In answer to your question about the thin air construction, “Because the Constitution consists (in theory) of “enumerated powers.” In other words, if the Big C doesn’t say you can do it, you can’t. And by “you” I mean the State, not people.

      Keep in mind that the Big C was designed to bind and limit government, and when in doubt should be read to keep those limits imposed. It hasn’t been, almost since Day One, but that’s the theory.

      Anyway, what you’ve touched on is the classic tension between Type A and Type B judges. We take it as a given now that Type A judges invalidate laws based on constitutional considerations, but that was not always the case. A Type B judge simply interprets what’s already there – he views it as part of the separation of powers that it is the job of the legislature to make or repeal laws. He is not a one-person legislative body.

      But, as I said, it’s been a given for so long that judges invalidate laws that the underlying premise is never even questioned any more. It’s just another example of how the “three” branches of government have really just become “one” government.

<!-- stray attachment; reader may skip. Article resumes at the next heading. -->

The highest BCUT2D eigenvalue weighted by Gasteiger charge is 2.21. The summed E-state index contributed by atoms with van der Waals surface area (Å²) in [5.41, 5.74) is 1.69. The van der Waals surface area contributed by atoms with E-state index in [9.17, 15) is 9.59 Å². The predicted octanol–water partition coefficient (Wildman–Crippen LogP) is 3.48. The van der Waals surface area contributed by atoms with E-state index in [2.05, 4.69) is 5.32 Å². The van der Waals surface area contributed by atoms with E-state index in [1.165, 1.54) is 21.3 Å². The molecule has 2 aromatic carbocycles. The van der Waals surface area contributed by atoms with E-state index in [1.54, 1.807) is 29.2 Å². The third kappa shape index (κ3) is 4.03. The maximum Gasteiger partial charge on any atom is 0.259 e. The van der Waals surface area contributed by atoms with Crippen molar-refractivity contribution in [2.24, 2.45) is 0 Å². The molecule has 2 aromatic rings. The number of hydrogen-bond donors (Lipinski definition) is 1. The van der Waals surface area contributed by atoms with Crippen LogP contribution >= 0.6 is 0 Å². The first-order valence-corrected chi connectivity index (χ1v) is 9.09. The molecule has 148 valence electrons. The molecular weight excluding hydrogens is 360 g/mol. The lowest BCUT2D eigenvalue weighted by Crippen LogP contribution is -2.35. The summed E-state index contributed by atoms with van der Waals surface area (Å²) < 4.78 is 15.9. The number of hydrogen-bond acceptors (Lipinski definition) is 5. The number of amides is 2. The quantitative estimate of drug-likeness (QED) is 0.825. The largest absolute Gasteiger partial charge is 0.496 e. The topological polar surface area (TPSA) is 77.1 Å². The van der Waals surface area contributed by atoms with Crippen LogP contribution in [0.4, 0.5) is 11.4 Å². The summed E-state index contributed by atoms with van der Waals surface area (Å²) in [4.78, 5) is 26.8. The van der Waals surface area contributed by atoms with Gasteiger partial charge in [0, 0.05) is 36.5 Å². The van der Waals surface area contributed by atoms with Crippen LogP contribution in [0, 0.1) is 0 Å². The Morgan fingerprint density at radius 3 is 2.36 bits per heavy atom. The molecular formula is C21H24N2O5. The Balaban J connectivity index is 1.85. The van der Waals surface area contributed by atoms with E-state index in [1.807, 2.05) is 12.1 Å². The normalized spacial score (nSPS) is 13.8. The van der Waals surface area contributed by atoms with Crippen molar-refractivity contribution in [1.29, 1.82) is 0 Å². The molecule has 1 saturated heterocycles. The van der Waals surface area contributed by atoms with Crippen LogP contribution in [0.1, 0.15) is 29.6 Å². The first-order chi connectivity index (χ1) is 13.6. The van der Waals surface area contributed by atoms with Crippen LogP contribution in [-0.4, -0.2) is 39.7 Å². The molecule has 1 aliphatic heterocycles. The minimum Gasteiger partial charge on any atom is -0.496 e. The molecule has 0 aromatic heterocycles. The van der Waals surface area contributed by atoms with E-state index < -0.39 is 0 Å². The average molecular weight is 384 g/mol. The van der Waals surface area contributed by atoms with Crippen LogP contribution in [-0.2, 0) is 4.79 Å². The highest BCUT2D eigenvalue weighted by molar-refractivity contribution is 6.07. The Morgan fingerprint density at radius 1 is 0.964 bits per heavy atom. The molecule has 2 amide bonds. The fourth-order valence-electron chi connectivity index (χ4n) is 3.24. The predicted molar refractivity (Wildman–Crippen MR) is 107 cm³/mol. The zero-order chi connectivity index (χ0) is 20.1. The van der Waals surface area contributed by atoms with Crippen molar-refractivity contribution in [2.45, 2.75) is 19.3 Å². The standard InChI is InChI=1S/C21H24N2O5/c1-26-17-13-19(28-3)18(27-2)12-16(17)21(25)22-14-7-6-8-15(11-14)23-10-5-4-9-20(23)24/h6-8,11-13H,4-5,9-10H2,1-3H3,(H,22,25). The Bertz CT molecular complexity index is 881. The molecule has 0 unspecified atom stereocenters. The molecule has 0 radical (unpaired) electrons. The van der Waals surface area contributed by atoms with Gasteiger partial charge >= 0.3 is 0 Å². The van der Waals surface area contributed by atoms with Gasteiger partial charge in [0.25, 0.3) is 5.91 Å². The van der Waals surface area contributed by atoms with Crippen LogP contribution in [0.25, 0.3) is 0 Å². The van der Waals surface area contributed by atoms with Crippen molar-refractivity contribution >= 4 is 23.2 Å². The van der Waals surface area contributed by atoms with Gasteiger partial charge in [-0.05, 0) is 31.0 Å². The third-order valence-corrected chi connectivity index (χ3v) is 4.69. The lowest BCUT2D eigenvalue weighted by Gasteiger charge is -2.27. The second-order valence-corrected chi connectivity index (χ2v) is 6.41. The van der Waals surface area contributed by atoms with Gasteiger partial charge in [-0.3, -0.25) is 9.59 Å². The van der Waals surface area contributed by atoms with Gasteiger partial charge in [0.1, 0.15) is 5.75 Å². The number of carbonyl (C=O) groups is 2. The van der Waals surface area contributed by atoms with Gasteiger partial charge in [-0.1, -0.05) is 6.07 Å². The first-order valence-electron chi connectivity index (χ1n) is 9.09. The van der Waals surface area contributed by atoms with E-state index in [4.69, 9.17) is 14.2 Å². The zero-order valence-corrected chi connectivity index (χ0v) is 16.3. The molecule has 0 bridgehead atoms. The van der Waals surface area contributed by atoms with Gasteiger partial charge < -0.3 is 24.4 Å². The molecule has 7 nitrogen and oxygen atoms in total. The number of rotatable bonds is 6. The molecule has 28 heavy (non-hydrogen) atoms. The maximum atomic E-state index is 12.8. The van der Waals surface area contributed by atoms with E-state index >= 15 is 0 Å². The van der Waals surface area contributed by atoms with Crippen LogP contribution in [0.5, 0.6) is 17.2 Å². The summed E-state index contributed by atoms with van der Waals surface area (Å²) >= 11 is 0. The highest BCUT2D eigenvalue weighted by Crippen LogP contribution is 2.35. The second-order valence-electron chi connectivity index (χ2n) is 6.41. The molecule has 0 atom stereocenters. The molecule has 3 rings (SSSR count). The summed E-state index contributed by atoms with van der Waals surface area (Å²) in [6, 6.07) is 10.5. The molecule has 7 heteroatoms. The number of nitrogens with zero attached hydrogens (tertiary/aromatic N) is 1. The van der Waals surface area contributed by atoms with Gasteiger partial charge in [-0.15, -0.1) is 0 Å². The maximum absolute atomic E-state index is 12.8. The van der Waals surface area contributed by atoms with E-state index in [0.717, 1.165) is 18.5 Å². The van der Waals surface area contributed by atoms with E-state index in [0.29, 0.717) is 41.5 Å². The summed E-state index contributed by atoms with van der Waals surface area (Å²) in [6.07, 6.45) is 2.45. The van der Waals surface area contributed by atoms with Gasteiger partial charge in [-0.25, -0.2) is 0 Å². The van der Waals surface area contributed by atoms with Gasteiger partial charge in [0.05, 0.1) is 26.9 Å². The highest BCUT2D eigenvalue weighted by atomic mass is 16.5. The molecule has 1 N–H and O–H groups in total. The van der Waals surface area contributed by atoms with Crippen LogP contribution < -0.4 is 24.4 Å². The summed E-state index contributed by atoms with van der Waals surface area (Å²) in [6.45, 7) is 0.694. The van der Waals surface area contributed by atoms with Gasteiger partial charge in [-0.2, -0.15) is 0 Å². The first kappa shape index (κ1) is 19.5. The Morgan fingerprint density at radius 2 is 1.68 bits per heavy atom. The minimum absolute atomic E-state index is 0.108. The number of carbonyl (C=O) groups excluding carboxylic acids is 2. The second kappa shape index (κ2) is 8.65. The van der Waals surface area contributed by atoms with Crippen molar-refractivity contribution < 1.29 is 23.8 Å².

6. Desertrat May 3, 2011 at 5:33 pm

    I’m missing something here. If a Type B judge only interprets what’s there, how would an unconstitutional law passed by Congress be negated?

    • Hobbit@Law May 3, 2011 at 5:50 pm

      Congress would need to repeal it. It’s not up to judges to repeal laws. And if Congress didn’t want to repeal it, then it’s up to the voters to elect a Congress that would repeal it.

      Now, even with Type B (non-activist) judges you can have judges who do not penalize as severely for violation of a law that’s arguably not constitutional. This, however, leads to the legislature overstepping ITS bounds and imposing “minimum sentence” requirements.

      So what’s the difference between a judge who overturns a law and one who imposes a zero penalty? At the end, nothing. But in a nation of laws, the MEANS are just as important as the ends, and the ever-growing attitude of expediency trumping legality is exactly why the Republic has turned into Empire.

  7. Desertrat May 3, 2011 at 6:04 pm

    But if there is only interpretation, whence cometh the penalizing? In what manner?

    • Hobbit@Law May 3, 2011 at 6:22 pm